does CCing cause you physical pain / aches

does CCing cause you physical pain / aches

This is a discussion on does CCing cause you physical pain / aches within the Concealed Carry Issues & Discussions forums, part of the Defensive Carry Discussions category; As many of you know, I am a slim gal (5'8" 115 lb) and I carry a reasonably small/lightweight gun (kimber ultra aegis II- 3" ...

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Thread: does CCing cause you physical pain / aches

  1. #1
    VIP Member Array friesepferd's Avatar
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    does CCing cause you physical pain / aches

    As many of you know, I am a slim gal (5'8" 115 lb) and I carry a reasonably small/lightweight gun (kimber ultra aegis II- 3" 9mm 1911 with Al frame- 25oz empty) in IWB at around 3:00
    CCing is not uncomfortable for me in any way when I put it on and moving around.
    However, after a full day, or even just a few hours, of being out and about (especially if i am on my feet), i get really sore from it.
    My left hip/side actually starts hurting first (gun is on the right), and that crawls up and down my back and into my shoulders and neck.
    If I am actually walking around all day with my gun, many times by the time I get home my entire back, hips, shoulders, legs, and neck are very cramped and ouchy. Im surprised at what 2-3 lb on my hip can do over a day.
    Anyone else have this problem?
    I have since gotten a Wilderness Safepacker for when I am hiking or going to be working outdoors for a while, and im thinking that it might help, but I havnt been out and about long enough with it on to know for sure.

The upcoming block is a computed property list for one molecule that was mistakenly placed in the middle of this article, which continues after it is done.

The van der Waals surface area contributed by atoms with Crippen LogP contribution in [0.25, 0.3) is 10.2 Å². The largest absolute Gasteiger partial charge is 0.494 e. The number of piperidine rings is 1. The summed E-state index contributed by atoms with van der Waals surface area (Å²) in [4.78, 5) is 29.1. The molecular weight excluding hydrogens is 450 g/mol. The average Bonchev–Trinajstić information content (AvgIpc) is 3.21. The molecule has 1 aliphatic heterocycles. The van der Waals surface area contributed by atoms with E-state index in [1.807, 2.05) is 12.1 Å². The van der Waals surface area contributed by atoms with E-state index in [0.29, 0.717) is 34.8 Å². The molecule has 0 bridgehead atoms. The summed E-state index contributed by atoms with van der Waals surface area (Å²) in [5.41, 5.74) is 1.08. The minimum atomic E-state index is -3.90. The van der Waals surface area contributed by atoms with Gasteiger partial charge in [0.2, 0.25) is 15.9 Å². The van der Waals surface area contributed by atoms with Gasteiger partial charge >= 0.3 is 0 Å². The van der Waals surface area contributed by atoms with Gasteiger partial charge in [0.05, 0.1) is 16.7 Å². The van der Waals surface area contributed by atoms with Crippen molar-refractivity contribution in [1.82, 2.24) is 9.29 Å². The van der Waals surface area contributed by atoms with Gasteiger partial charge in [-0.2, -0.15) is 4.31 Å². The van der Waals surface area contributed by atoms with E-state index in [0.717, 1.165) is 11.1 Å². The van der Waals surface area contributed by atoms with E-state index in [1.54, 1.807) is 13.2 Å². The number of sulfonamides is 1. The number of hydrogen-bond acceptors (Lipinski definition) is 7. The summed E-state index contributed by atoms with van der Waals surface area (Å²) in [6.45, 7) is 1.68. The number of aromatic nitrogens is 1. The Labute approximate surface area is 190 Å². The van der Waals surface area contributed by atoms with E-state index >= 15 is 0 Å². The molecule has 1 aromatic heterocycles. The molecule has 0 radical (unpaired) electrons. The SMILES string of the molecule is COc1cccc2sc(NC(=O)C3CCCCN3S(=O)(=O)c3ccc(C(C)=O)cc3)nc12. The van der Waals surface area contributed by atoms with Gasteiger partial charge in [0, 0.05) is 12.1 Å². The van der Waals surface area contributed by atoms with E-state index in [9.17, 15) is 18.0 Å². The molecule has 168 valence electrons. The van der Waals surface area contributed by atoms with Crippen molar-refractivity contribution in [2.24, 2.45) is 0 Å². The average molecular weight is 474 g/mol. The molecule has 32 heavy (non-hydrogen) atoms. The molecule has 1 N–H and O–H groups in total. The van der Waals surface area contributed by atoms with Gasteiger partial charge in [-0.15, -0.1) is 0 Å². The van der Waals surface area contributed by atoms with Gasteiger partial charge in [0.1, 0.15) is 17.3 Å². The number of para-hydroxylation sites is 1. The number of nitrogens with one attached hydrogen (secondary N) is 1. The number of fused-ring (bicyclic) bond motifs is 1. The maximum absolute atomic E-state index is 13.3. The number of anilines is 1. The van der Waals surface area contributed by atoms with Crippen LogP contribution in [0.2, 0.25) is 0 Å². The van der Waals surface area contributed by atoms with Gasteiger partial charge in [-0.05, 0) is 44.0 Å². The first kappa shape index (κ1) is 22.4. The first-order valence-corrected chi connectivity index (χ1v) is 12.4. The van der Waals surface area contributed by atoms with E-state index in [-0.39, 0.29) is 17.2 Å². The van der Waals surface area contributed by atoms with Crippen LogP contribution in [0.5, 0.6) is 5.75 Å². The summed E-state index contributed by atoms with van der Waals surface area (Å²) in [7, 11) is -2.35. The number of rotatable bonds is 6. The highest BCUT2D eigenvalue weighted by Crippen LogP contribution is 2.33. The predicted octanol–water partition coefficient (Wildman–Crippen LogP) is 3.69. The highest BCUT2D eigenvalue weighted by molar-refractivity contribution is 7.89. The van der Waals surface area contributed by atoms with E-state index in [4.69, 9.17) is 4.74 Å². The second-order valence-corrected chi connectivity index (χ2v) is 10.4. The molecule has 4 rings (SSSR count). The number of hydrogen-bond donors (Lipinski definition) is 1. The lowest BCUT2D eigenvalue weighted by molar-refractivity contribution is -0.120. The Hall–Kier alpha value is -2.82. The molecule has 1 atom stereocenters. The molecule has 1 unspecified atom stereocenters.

Wo die Notwehr aufhört, fängt der Mord an
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  2. #2
    VIP Member Array Supertac45's Avatar
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    No, but I'm 5"11", 175 lbs. and male if that makes a differance. What position are you carrying at?
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  3. #3
    Member Array crf3973's Avatar
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    I had similar symptoms to you, but not nearly as bad. It went away after moving the gun to the 4:00 position. I will still ocassionally carry at 3:00 oclock.

    I also had issues while ankle carrying my Glock 26 (30+ ounces loaded) when working (walking around for hours at a time serving tables)... got rid of that set up and bought a smart carry.

    Just like anything, CCing is a learning process, you dont get it perfect overnight. Ive been CCing for 9 months, and am finally settling down on my primary carry methods that I find work best for me for many reasons, one being comfort.

  4. #4
    Member Array MSteve's Avatar
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    It's completely possible for the pistol to do that, if you are compensating with the muscles on the other side. You might want to see a chiropractor to make sure everything is straight to start with, then look for ways to balance out the carry. A good belt, if you don't already have one, will help. Some kind of suspenders under your cover garment might help too if the problem is that bad.
    Probably the easiest thing to do, though, is plenty of core type exercise. Build those muscle groups up, so the minimal weight of you gun has less effect. With your low body weight, that 25-30oz has more impact than it does on us with allot more total mass.
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    Member Array Wolf357's Avatar
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    I'm a physically active 53 year-old man, but carrying my FNP-9 in an IWH for extended periods tends to cause pain in my hip. So, in jacket weather, I prefer using a shoulder holster. And in hot weather, I carry a PF-9 in my front pocket behind my wallet. Problem solved.

    There is no shame involved for a man to admit to feeling pain and discomfort. When I work hard, or workout, I expect to feel a certain degree of pain. But not when I'm leisurely strolling down a sidewalk.
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  6. #6